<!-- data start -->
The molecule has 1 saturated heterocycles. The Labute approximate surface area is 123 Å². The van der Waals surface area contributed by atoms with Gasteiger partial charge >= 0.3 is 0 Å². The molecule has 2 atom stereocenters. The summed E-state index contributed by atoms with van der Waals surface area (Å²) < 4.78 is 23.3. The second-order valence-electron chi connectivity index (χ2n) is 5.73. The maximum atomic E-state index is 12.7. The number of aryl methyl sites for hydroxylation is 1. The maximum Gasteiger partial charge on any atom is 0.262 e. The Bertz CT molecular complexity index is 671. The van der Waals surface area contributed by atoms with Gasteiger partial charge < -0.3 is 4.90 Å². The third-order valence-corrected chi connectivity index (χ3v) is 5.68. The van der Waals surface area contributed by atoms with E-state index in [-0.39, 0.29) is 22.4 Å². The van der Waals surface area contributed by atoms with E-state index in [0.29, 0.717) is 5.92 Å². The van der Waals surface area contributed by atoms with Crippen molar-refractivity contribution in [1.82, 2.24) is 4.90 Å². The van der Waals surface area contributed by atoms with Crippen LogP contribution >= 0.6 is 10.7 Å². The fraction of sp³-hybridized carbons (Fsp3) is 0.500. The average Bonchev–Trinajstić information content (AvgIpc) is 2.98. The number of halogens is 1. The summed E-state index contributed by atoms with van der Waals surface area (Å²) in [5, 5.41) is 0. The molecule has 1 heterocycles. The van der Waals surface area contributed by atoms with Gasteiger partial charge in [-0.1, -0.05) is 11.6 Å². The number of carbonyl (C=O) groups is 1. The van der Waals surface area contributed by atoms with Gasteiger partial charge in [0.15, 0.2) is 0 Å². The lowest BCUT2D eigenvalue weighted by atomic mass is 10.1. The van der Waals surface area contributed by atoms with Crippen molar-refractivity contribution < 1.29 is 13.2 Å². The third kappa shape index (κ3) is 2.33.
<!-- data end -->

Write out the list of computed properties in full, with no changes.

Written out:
The molecule has 1 saturated heterocycles. The Labute approximate surface area is 123 Å². The van der Waals surface area contributed by atoms with Gasteiger partial charge >= 0.3 is 0 Å². The molecule has 2 atom stereocenters. The summed E-state index contributed by atoms with van der Waals surface area (Å²) < 4.78 is 23.3. The second-order valence-electron chi connectivity index (χ2n) is 5.73. The maximum atomic E-state index is 12.7. The number of aryl methyl sites for hydroxylation is 1. The maximum Gasteiger partial charge on any atom is 0.262 e. The Bertz CT molecular complexity index is 671. The van der Waals surface area contributed by atoms with Gasteiger partial charge < -0.3 is 4.90 Å². The third-order valence-corrected chi connectivity index (χ3v) is 5.68. The van der Waals surface area contributed by atoms with E-state index in [-0.39, 0.29) is 22.4 Å². The van der Waals surface area contributed by atoms with E-state index in [0.29, 0.717) is 5.92 Å². The van der Waals surface area contributed by atoms with Crippen molar-refractivity contribution in [1.82, 2.24) is 4.90 Å². The van der Waals surface area contributed by atoms with Crippen LogP contribution >= 0.6 is 10.7 Å². The fraction of sp³-hybridized carbons (Fsp3) is 0.500. The average Bonchev–Trinajstić information content (AvgIpc) is 2.98. The number of halogens is 1. The summed E-state index contributed by atoms with van der Waals surface area (Å²) in [5, 5.41) is 0. The molecule has 1 heterocycles. The van der Waals surface area contributed by atoms with Gasteiger partial charge in [-0.1, -0.05) is 11.6 Å². The number of carbonyl (C=O) groups is 1. The van der Waals surface area contributed by atoms with Gasteiger partial charge in [0.15, 0.2) is 0 Å². The lowest BCUT2D eigenvalue weighted by atomic mass is 10.1. The van der Waals surface area contributed by atoms with Crippen molar-refractivity contribution < 1.29 is 13.2 Å². The third kappa shape index (κ3) is 2.33.